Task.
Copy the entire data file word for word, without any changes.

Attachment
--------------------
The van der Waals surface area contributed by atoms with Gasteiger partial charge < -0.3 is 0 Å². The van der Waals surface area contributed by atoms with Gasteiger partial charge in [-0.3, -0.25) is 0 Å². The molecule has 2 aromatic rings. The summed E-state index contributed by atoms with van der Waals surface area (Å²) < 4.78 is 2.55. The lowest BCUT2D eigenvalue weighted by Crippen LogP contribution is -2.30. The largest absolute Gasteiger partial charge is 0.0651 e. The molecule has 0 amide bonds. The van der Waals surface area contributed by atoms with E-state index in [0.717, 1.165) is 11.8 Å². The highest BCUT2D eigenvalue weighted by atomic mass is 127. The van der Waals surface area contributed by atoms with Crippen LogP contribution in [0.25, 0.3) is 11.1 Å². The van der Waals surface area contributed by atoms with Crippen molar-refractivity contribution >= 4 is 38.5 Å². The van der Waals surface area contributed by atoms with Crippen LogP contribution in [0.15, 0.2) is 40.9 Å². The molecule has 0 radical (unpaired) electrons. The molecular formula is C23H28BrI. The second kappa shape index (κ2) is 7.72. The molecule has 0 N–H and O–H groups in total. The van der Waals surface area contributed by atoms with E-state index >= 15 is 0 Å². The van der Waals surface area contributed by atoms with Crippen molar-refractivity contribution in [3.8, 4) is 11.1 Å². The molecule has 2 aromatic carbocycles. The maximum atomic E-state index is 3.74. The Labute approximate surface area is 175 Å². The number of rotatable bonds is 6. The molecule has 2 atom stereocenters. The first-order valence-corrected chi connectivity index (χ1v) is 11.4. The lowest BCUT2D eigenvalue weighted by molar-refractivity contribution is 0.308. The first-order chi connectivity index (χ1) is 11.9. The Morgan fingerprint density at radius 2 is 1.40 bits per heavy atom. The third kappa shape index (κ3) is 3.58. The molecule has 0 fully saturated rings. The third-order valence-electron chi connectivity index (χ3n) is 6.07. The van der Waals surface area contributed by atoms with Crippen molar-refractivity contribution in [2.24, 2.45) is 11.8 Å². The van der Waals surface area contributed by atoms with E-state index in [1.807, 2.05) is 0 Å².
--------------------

The van der Waals surface area contributed by atoms with Gasteiger partial charge < -0.3 is 0 Å². The van der Waals surface area contributed by atoms with Gasteiger partial charge in [-0.3, -0.25) is 0 Å². The molecule has 2 aromatic rings. The summed E-state index contributed by atoms with van der Waals surface area (Å²) < 4.78 is 2.55. The lowest BCUT2D eigenvalue weighted by Crippen LogP contribution is -2.30. The largest absolute Gasteiger partial charge is 0.0651 e. The molecule has 0 amide bonds. The van der Waals surface area contributed by atoms with E-state index in [0.717, 1.165) is 11.8 Å². The highest BCUT2D eigenvalue weighted by atomic mass is 127. The van der Waals surface area contributed by atoms with Crippen LogP contribution in [0.25, 0.3) is 11.1 Å². The van der Waals surface area contributed by atoms with Crippen molar-refractivity contribution >= 4 is 38.5 Å². The van der Waals surface area contributed by atoms with Crippen LogP contribution in [0.15, 0.2) is 40.9 Å². The molecule has 0 radical (unpaired) electrons. The molecular formula is C23H28BrI. The second kappa shape index (κ2) is 7.72. The molecule has 0 N–H and O–H groups in total. The van der Waals surface area contributed by atoms with E-state index >= 15 is 0 Å². The van der Waals surface area contributed by atoms with Crippen molar-refractivity contribution in [3.8, 4) is 11.1 Å². The molecule has 2 aromatic carbocycles. The maximum atomic E-state index is 3.74. The Labute approximate surface area is 175 Å². The number of rotatable bonds is 6. The molecule has 2 atom stereocenters. The first-order valence-corrected chi connectivity index (χ1v) is 11.4. The lowest BCUT2D eigenvalue weighted by molar-refractivity contribution is 0.308. The first-order chi connectivity index (χ1) is 11.9. The Morgan fingerprint density at radius 2 is 1.40 bits per heavy atom. The third kappa shape index (κ3) is 3.58. The molecule has 0 fully saturated rings. The third-order valence-electron chi connectivity index (χ3n) is 6.07. The van der Waals surface area contributed by atoms with Crippen molar-refractivity contribution in [2.24, 2.45) is 11.8 Å². The van der Waals surface area contributed by atoms with E-state index in [1.807, 2.05) is 0 Å².